How Smoking Affects Gums and Teeth

“Smoking is bad for your health” is often repeated in advertisements, commercials, and on billboards. Many of us are aware of the respiratory problems that can result from smoking and tobacco use. However, your respiratory health is not the only thing affected by these habits. Smoking affects the whole body, from the circulatory system to the skin. Cigarettes and tobacco cause other negative damage to the mouth — not just bad breath.


 How Smoking Affects Gums and Teeth

Learn more about how smoking affects everyone’s oral health:

1. Tooth discolouration – Cigarette smoke is enough to cause walls and windows to stain, so it shouldn’t be a surprise that it darkens and makes teeth brown or yellow. Smokers need teeth whitening more often than nonsmokers.

2. Gum disease – Smokers are more prone to gum disease, compared to non-smokers. Smoking increases plaque and bacteria that inhabit the surface of the teeth. These bacteria move into gums (and the bloodstream) and destroy the tissue surrounding teeth. Gum disease is one of the leading causes of tooth loss.


 How Smoking Affects Gums and Teeth


3. Delayed healing process – Some believe that it is okay to smoke after a tooth extraction (or any kind of oral surgery). It is not. Smoking will delay the healing process and can cause more damage. Bacteria multiplies faster among smokers. Try to curb your habit after having work done on your mouth, and make plans to quit.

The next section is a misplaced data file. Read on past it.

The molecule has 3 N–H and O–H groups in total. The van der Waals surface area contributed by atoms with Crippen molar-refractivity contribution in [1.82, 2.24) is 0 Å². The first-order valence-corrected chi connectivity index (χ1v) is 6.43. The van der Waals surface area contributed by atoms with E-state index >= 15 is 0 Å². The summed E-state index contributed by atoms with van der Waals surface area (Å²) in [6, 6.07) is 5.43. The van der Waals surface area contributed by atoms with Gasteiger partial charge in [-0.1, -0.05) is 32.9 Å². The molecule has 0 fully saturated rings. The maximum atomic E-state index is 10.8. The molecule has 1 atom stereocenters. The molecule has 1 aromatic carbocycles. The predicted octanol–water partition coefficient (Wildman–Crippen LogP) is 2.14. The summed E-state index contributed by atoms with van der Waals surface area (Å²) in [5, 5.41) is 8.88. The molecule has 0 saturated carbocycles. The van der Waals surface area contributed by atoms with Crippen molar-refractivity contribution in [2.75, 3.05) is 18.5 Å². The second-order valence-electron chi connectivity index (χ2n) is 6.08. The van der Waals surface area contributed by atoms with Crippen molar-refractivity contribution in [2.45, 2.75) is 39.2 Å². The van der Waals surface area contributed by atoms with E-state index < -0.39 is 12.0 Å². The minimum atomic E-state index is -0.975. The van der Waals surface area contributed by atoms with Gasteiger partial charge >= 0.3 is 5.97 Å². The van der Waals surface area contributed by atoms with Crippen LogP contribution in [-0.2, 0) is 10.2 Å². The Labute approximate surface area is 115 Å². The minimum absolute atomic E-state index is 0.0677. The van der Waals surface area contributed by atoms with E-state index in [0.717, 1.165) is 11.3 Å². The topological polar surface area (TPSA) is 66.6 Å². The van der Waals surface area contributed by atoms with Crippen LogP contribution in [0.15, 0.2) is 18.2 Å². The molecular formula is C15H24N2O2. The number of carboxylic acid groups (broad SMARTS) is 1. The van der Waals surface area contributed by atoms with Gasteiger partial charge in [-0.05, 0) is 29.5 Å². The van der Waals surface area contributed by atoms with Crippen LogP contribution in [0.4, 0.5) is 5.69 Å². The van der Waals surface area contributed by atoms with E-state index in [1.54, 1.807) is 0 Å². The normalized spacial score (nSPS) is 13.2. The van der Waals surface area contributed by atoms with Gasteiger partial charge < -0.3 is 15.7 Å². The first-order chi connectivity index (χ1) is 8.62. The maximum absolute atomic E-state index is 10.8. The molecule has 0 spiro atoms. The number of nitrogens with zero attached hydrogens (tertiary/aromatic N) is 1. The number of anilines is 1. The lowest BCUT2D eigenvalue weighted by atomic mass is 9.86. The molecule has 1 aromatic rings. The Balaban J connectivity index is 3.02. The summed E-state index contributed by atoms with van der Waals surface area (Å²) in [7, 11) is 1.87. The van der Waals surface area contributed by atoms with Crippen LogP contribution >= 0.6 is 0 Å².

4. Dulled taste buds. Long-term smoking habits dull the taste buds. The chemicals in cigarettes and tobaccos can damage our ability to taste food and liquids, resulting in bland and less intense flavours in your meals.


 How Smoking Affects Gums and Teeth


5. Tooth decay. Cigars, cigarettes, and tobacco all harm teeth. They contain thousands of chemicals that attack and break down the protective enamel on the outside of a tooth. These chemicals also irritate gum tissues, causing gums to pull away from teeth, making you more susceptible to tooth decay.

6. Bad breath. People who smoke often have a specific smell. That odour represents the effects the chemicals of cigarettes and tobacco as they linger in the mouth and lungs for hours. The negative results don’t stop with “smoker’s breath;” tobacco can cause chronic bad breath by drying out the palate. The repeated inhalation of chemicals can leave a dry environment filled with bacteria.


 How Smoking Affects Gums and Teeth


7. Tongue. Tongue cancer is a common type of oral cancer. Cigarettes and tobacco contain cancer-causing ingredients and may negatively affect your tongue.

Smoking is a difficult habit to quit. If you think about its negative effects on your oral health and body, it’s definitely worth it to make a big life change. With the proper help and support, you can do it.

At Cosmo Dental Centre in London, we can help you with dental problems caused by smoking. Give us a visit at 373 Clarke Road (London, Ontario N5W 5G4).

Make an Appointment today!
Call us at 519-659-2767